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PARIS, Aug 24 (AFP) - US combat troops traumatised by their experiences in Iraq may suffer long-term damage to their physical health, as well as known risks to their mental well-being, the British magazine New Scientist warns.
"Veterans will be paying the price of combat for decades to come," it says in its next issue, out on Saturday.
Doctors are already familiar with the psychological impact of post-traumatic stress disorder (PTSD), the modern name for shell shock, a term coined in World War I.
People with PTSD can suffer from grim flashbacks, wild mood swings, bouts of depression, insomnia and anxiety, are prone to drug and alcohol abuse and are likelier to die of accidents, overdoses and suicide.
But evidence is also emerging of a link between PTSD and physical disease, and the symptoms may emerge years after trauma, New Scientist says.
Soon-to-be published research by New York Academy of Medicine epidemiologist Joseph Boscarino found "stark differences" in physical health among veterans with PTSD as a result of combat and those with non-combat PTSD.
Boscarino revisited a US Centers for Disease Control (CDC) study into the long-term health of 18,000 Vietnam veterans.
He was surprised to discover that those with combat PTSD were much likelier to die from heart disease and cancer than those with non-combat PTSD, New Scientist says.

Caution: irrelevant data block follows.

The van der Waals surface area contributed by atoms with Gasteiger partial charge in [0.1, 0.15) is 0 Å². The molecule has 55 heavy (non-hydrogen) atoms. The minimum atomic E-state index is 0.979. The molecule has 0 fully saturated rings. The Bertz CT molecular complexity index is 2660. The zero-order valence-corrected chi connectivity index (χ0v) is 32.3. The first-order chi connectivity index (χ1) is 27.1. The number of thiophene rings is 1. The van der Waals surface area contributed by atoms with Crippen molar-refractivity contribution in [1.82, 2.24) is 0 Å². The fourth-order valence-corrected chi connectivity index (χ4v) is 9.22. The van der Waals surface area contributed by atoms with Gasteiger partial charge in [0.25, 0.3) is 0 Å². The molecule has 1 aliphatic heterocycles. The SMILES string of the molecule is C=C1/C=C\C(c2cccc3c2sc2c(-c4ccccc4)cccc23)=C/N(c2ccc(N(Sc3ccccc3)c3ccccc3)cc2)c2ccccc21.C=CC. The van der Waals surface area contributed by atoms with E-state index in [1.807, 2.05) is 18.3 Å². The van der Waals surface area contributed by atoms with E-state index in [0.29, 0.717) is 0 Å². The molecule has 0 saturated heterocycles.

The big difference cannot be explained by differences in smoking habits and Boscarino suspects that the blame may lie with high levels of stress hormones which disrupt the immune system.
In March, Tel Aviv University researchers published a study which revealed that, among Israeli veterans of fighting in Lebanon in 1982, those with PTSD were now twice as likely to have high blood pressure, ulcers and diabetes, and five times likelier to have heart disease and headaches when compared with non-PTSD counterparts.
US Army doctors, writing in The New England Journal of Medicine in July last year, concluded that more than 17 percent of US veterans from Iraq could be affected by PTSD, a rate that translates to around 60,000 people so far.
The more firefights Iraq veterans experienced, the likelier they were to have PTSD, they found.
The figure for Iraq was similar with that of Vietnam veterans (15 percent), who experienced similar close-combat stresses of roadside bombs, ambushes and guerrilla attacks and witnessing death and injuries to colleagues and civilians.
In contrast, the PTSD rate among US veterans of the first Gulf War were put at between two and 10 percent. Rates of PTSD among the general US population are estimated at three to four percent, the US Army doctors said.
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